The day after US Assistant Secretary of State Anne Patterson spoke at the US-Islamic World Forum in Doha, Qatar, on June 9, the violent extremists of the Islamic State of Iraq and the Levant (ISIL) took control of Iraq’s second largest city, Mosul, sending much of its population fleeing for their lives.
In the light of the alarming events taking place in Iraq and Syria over the past weeks, it is hard not to conclude that Patterson’s remarks struck the wrong note. Her speech, which focused on trumpeting America’s abiding strength as a military power, while no doubt true, rather misses the point.
The story of America’s bloody engagement in the region since the invasion of Afghanistan after the 9/11 attacks in 2001 has shown all too well the limitations of what can be achieved by military force, however overwhelming it may be. The disastrous events now sweeping through eastern and central Iraq are only the latest reminder of that.
President Barack Obama came to power pledging to conduct foreign policy in ways other than through the use of military force, striking a chord with an electorate weary of seemingly bogged down conflicts in Afghanistan and Iraq. When he made his now famous speech to the people of the Muslim world in Cairo in June 2009, he promised a new beginning in relations between America and Muslims based on common principles of “justice and progress; tolerance and the dignity of all human beings.”
Patterson recalled the language of the Cairo speech in her remarks, but there was barely any mention of human rights. Instead, she built on the president’s announcement in his remarks at West Point of a Counterterrorism Partnership Fund designed “to make the world more secure by helping our allies and friends defend their national security interests.”
Empowering the security forces of other countries to contain and counter violent extremists puts power in the hands of forces that often have very poor human rights records, creating more terrorists in the process.
Obama is aware of this problem. He said at West Point: “Respect for human rights is an antidote to instability and the grievances that fuel violence and terror.”
Unfortunately, Patterson’s rollout of US strategy before key stakeholders in Doha omits what has to be a core element of any effective counterterrorism strategy: promotion and protection of human rights.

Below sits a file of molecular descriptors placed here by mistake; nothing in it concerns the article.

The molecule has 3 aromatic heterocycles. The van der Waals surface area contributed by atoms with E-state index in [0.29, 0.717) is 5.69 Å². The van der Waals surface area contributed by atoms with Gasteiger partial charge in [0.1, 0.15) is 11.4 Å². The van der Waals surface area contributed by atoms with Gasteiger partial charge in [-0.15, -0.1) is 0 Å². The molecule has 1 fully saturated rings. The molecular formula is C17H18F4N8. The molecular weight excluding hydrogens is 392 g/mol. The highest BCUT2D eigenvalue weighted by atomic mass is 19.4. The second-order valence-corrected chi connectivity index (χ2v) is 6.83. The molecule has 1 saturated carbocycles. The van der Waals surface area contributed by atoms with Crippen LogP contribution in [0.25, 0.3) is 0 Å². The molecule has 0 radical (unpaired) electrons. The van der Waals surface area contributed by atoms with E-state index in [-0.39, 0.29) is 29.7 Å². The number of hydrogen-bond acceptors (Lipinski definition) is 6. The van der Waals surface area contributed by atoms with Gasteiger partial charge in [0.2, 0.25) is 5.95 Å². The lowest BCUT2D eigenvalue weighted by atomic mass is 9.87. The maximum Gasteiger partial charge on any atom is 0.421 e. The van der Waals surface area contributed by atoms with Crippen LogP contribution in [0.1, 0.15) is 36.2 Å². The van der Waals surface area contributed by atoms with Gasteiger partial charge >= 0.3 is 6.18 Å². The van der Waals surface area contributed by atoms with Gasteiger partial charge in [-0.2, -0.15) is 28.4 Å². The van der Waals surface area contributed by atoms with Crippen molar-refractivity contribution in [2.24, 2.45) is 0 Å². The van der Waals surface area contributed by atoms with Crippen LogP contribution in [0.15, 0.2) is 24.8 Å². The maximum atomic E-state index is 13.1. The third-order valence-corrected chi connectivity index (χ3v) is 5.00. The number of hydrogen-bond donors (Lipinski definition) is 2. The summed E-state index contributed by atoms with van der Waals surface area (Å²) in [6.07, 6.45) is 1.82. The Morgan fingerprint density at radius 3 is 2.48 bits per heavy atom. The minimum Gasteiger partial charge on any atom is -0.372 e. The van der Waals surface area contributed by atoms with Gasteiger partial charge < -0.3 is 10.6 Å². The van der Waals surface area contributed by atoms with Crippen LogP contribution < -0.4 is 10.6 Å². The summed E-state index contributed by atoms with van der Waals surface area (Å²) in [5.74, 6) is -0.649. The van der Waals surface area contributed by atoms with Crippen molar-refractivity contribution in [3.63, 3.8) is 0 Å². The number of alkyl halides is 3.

Gulf Cooperation Council states will no doubt have welcomed her soft-pedaling and omission of human rights, democracy, women’s rights and religious freedom, all of which are conspicuous by their absence in Saudi Arabia and the other Arabian Gulf monarchies.
They will also have noted her one-sided attribution of responsibility for the growth of violent extremists in Syria to the Assad regime, Hezbollah and Iran’s Revolutionary Guard alone. These forces play a reprehensible role in fueling conflict in the region, but so does the American-backed Iraqi government of Nouri al-Maliki in Baghdad.
Official and private sources in the Arabian Gulf region have also provided backing to many of the Sunni Islamist extremist groups fighting in Syria and Iraq, and Patterson rightly noted the “need to cut off the flow of resources and fighters from this region to ISIL and other extremist groups.”
The conflict in Syria, now spreading into Iraq, has become increasingly sectarian between Shi’a and Sunni Muslims. Just as Iran and its allies have sought to advance their interests by fueling anti-Sunni sectarianism, Saudi Arabia and other gulf states have mobilized anti-Shi’a sectarianism to push back against Iran, thereby fueling an escalating conflict that US-backed partnerships will be powerless to contain.
The export and mobilization of religious extremism has long been a feature of Saudi foreign policy. Discouragement of the spread of human rights and democracy, coupled with sustained promotion of extremist, intolerant religious ideas and the direct support of violent extremist groups, seriously challenge the administration’s strategy.
The United States needs a comprehensive regional strategy that makes promoting and protecting human rights a central role. Gulf states should coordinate their economic support for Egypt with the US, European Union and multilateral lending institutions to encourage the Egyptian government to move forward with necessary economic and political reforms. US military force and partnerships with local allies that disregard and undermine human rights will bring only more instability and conflict and exacerbate the terrorism threat. ■
Hicks is director, Human Rights Promotion, at Human Rights First and a member of the Egypt Working Group, a bipartisan group of policy experts that advocates for democratic change in Egypt.